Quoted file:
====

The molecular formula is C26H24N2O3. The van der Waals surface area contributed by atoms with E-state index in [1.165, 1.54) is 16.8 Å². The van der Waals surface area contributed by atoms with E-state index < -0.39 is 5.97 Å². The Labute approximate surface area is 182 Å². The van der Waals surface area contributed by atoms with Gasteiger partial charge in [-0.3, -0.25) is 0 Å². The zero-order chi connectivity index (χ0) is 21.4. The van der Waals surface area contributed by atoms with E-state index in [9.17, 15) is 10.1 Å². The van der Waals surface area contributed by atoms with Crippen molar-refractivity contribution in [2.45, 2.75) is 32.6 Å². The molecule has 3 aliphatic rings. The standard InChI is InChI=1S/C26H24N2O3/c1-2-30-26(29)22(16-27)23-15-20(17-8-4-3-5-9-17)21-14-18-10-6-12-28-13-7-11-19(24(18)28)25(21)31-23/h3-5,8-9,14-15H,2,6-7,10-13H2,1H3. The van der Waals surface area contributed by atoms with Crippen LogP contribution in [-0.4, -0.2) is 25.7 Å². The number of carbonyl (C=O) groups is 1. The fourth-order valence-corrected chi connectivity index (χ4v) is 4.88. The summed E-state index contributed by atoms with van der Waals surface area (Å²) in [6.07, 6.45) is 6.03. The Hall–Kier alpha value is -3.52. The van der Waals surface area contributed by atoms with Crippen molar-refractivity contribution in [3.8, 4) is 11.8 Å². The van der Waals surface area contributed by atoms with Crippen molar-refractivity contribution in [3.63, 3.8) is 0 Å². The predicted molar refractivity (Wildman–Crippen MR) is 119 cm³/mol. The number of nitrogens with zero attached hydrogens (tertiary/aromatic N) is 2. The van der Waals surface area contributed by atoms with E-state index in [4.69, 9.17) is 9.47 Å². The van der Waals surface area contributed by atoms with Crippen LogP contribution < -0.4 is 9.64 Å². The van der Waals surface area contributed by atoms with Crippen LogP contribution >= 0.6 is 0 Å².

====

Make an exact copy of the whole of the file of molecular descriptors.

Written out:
The molecular formula is C26H24N2O3. The van der Waals surface area contributed by atoms with E-state index in [1.165, 1.54) is 16.8 Å². The van der Waals surface area contributed by atoms with E-state index < -0.39 is 5.97 Å². The Labute approximate surface area is 182 Å². The van der Waals surface area contributed by atoms with Gasteiger partial charge in [-0.3, -0.25) is 0 Å². The zero-order chi connectivity index (χ0) is 21.4. The van der Waals surface area contributed by atoms with E-state index in [9.17, 15) is 10.1 Å². The van der Waals surface area contributed by atoms with Crippen molar-refractivity contribution in [2.45, 2.75) is 32.6 Å². The molecule has 3 aliphatic rings. The standard InChI is InChI=1S/C26H24N2O3/c1-2-30-26(29)22(16-27)23-15-20(17-8-4-3-5-9-17)21-14-18-10-6-12-28-13-7-11-19(24(18)28)25(21)31-23/h3-5,8-9,14-15H,2,6-7,10-13H2,1H3. The van der Waals surface area contributed by atoms with Crippen LogP contribution in [-0.4, -0.2) is 25.7 Å². The number of carbonyl (C=O) groups is 1. The fourth-order valence-corrected chi connectivity index (χ4v) is 4.88. The summed E-state index contributed by atoms with van der Waals surface area (Å²) in [6.07, 6.45) is 6.03. The Hall–Kier alpha value is -3.52. The van der Waals surface area contributed by atoms with Crippen molar-refractivity contribution in [3.8, 4) is 11.8 Å². The van der Waals surface area contributed by atoms with Crippen molar-refractivity contribution in [3.63, 3.8) is 0 Å². The predicted molar refractivity (Wildman–Crippen MR) is 119 cm³/mol. The number of nitrogens with zero attached hydrogens (tertiary/aromatic N) is 2. The van der Waals surface area contributed by atoms with E-state index in [4.69, 9.17) is 9.47 Å². The van der Waals surface area contributed by atoms with Crippen LogP contribution < -0.4 is 9.64 Å². The van der Waals surface area contributed by atoms with Crippen LogP contribution >= 0.6 is 0 Å².